Before initiating JATENZO, consider the patient's baseline cardiovascular risk and ensure blood pressure is adequately controlled.

Periodically monitor for and treat new-onset hypertension or exacerbations of pre-existing hypertension and re-evaluate whether the benefits of JATENZO outweigh its risks in patients who develop cardiovascular risk factors or cardiovascular disease on treatment.

Due to this risk, use JATENZO only for the treatment of men with hypogonadal conditions associated with structural or genetic etiologies.


JATENZO is contraindicated in men with breast cancer or known or suspected prostate cancer. JATENZO is contraindicated in women who are pregnant as testosterone may cause fetal harm.


Check hematocrit prior to initiation and every 3 months while a patient is on JATENZO and if hematocrit becomes elevated, stop JATENZO until hematocrit decreases to an acceptable level.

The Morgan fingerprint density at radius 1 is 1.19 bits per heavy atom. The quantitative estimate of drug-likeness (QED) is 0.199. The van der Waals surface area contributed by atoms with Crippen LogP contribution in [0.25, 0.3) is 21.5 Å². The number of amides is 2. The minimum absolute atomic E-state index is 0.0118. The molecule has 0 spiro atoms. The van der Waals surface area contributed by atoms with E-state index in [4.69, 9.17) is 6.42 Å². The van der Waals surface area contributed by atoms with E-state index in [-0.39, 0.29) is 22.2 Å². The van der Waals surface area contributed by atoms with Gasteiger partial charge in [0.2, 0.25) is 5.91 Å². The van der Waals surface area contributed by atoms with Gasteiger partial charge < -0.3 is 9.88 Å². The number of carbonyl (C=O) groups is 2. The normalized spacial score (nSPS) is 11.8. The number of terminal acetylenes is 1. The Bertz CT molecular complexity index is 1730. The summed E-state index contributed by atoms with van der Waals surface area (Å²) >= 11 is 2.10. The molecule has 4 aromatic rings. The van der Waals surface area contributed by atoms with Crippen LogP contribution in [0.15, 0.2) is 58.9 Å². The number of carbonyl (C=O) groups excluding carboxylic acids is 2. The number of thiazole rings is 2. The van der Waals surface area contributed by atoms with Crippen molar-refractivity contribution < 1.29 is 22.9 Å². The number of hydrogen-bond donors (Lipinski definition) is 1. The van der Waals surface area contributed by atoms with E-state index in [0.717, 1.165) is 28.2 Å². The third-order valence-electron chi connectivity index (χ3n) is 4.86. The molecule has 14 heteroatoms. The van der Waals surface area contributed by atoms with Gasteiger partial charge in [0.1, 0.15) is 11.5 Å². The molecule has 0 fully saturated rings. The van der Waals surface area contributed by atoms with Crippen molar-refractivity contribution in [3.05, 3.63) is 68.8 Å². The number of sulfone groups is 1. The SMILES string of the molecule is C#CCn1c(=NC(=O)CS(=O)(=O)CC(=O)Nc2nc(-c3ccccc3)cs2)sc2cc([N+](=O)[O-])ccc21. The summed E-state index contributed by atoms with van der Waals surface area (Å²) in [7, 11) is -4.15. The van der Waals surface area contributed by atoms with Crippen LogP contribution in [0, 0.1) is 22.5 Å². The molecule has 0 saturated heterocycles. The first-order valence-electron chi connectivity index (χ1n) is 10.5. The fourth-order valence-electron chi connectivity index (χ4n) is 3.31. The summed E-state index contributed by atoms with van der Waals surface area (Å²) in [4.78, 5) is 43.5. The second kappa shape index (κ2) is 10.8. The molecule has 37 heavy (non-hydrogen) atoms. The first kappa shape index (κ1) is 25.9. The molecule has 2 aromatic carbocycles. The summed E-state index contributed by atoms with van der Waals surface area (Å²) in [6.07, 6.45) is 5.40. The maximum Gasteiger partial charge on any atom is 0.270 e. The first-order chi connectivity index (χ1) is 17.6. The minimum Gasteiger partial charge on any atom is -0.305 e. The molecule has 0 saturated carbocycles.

If hematocrit increases after JATENZO is restarted, stop permanently.

Monitor patients with benign prostatic hyperplasia (BPH) treated with androgens due to an increased risk for worsening signs and symptoms of BPH.

Venous thromboembolic events (VTE), including deep vein thrombosis (DVT) and pulmonary embolism (PE), have been reported in patients using testosterone replacement products like JATENZO. Evaluate patients with signs or symptoms consistent with DVT or PE and, if a VTE is suspected, discontinue JATENZO and initiate appropriate workup and management.

Testosterone has been subject to abuse, typically at doses higher than recommended for the approved indication and in combination with other anabolic androgenic steroids.